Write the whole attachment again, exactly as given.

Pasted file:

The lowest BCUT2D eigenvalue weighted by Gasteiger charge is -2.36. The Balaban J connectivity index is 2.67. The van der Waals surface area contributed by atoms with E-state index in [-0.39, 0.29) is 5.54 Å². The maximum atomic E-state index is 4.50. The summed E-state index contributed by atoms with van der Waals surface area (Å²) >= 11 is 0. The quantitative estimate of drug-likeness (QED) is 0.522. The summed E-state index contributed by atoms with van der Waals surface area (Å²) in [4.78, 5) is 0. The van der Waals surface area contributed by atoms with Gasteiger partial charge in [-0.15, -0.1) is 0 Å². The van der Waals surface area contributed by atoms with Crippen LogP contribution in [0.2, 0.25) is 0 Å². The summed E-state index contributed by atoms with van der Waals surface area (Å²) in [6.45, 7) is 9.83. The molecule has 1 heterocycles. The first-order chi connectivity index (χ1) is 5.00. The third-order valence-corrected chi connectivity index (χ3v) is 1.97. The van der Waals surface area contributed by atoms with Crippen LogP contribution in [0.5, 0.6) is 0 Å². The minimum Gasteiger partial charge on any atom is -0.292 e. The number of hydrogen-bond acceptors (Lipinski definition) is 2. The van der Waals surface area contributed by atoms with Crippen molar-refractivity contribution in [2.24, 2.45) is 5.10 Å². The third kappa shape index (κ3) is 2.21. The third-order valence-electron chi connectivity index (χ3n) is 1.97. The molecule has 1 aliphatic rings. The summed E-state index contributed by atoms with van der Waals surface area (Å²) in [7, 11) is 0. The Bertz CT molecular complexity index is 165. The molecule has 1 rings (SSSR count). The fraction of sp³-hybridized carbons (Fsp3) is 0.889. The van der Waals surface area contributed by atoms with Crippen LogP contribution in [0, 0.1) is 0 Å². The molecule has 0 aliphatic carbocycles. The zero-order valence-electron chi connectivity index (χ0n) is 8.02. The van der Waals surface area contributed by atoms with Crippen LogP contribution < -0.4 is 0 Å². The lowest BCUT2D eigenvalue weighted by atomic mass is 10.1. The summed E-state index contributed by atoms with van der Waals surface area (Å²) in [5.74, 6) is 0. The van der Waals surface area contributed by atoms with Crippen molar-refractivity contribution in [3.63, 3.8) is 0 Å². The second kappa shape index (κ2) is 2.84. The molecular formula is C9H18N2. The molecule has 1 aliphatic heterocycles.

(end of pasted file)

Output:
The lowest BCUT2D eigenvalue weighted by Gasteiger charge is -2.36. The Balaban J connectivity index is 2.67. The van der Waals surface area contributed by atoms with E-state index in [-0.39, 0.29) is 5.54 Å². The maximum atomic E-state index is 4.50. The summed E-state index contributed by atoms with van der Waals surface area (Å²) >= 11 is 0. The quantitative estimate of drug-likeness (QED) is 0.522. The summed E-state index contributed by atoms with van der Waals surface area (Å²) in [4.78, 5) is 0. The van der Waals surface area contributed by atoms with Gasteiger partial charge in [-0.15, -0.1) is 0 Å². The van der Waals surface area contributed by atoms with Crippen LogP contribution in [0.2, 0.25) is 0 Å². The summed E-state index contributed by atoms with van der Waals surface area (Å²) in [6.45, 7) is 9.83. The molecule has 1 heterocycles. The first-order chi connectivity index (χ1) is 5.00. The third-order valence-corrected chi connectivity index (χ3v) is 1.97. The van der Waals surface area contributed by atoms with Crippen LogP contribution in [0.5, 0.6) is 0 Å². The minimum Gasteiger partial charge on any atom is -0.292 e. The number of hydrogen-bond acceptors (Lipinski definition) is 2. The van der Waals surface area contributed by atoms with Crippen molar-refractivity contribution in [2.24, 2.45) is 5.10 Å². The third kappa shape index (κ3) is 2.21. The third-order valence-electron chi connectivity index (χ3n) is 1.97. The molecule has 1 aliphatic rings. The summed E-state index contributed by atoms with van der Waals surface area (Å²) in [7, 11) is 0. The Bertz CT molecular complexity index is 165. The molecule has 1 rings (SSSR count). The fraction of sp³-hybridized carbons (Fsp3) is 0.889. The van der Waals surface area contributed by atoms with Crippen LogP contribution in [0, 0.1) is 0 Å². The molecule has 0 aliphatic carbocycles. The zero-order valence-electron chi connectivity index (χ0n) is 8.02. The van der Waals surface area contributed by atoms with Crippen LogP contribution < -0.4 is 0 Å². The lowest BCUT2D eigenvalue weighted by atomic mass is 10.1. The summed E-state index contributed by atoms with van der Waals surface area (Å²) in [5.74, 6) is 0. The van der Waals surface area contributed by atoms with Crippen molar-refractivity contribution in [3.63, 3.8) is 0 Å². The second kappa shape index (κ2) is 2.84. The molecular formula is C9H18N2. The molecule has 1 aliphatic heterocycles.